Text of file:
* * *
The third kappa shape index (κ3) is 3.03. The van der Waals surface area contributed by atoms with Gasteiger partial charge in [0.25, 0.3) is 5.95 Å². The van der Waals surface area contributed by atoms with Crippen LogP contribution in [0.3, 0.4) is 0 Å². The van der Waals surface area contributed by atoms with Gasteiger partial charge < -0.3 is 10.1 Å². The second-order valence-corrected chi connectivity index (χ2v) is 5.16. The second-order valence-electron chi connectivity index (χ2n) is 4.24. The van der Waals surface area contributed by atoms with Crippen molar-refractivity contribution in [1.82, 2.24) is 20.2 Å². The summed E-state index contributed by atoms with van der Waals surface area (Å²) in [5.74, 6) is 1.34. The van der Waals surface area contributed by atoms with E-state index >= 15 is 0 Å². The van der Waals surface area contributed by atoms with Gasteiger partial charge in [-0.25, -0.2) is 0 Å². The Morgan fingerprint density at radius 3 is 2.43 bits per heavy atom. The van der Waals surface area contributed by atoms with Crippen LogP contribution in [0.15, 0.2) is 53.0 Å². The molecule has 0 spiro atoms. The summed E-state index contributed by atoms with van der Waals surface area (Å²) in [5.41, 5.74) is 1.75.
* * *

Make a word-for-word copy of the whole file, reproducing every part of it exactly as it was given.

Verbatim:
The third kappa shape index (κ3) is 3.03. The van der Waals surface area contributed by atoms with Gasteiger partial charge in [0.25, 0.3) is 5.95 Å². The van der Waals surface area contributed by atoms with Crippen LogP contribution in [0.3, 0.4) is 0 Å². The van der Waals surface area contributed by atoms with Gasteiger partial charge < -0.3 is 10.1 Å². The second-order valence-corrected chi connectivity index (χ2v) is 5.16. The second-order valence-electron chi connectivity index (χ2n) is 4.24. The van der Waals surface area contributed by atoms with Crippen molar-refractivity contribution in [1.82, 2.24) is 20.2 Å². The summed E-state index contributed by atoms with van der Waals surface area (Å²) in [5.74, 6) is 1.34. The van der Waals surface area contributed by atoms with E-state index >= 15 is 0 Å². The van der Waals surface area contributed by atoms with Gasteiger partial charge in [-0.25, -0.2) is 0 Å². The Morgan fingerprint density at radius 3 is 2.43 bits per heavy atom. The van der Waals surface area contributed by atoms with Crippen LogP contribution in [0.15, 0.2) is 53.0 Å². The molecule has 0 spiro atoms. The summed E-state index contributed by atoms with van der Waals surface area (Å²) in [5.41, 5.74) is 1.75.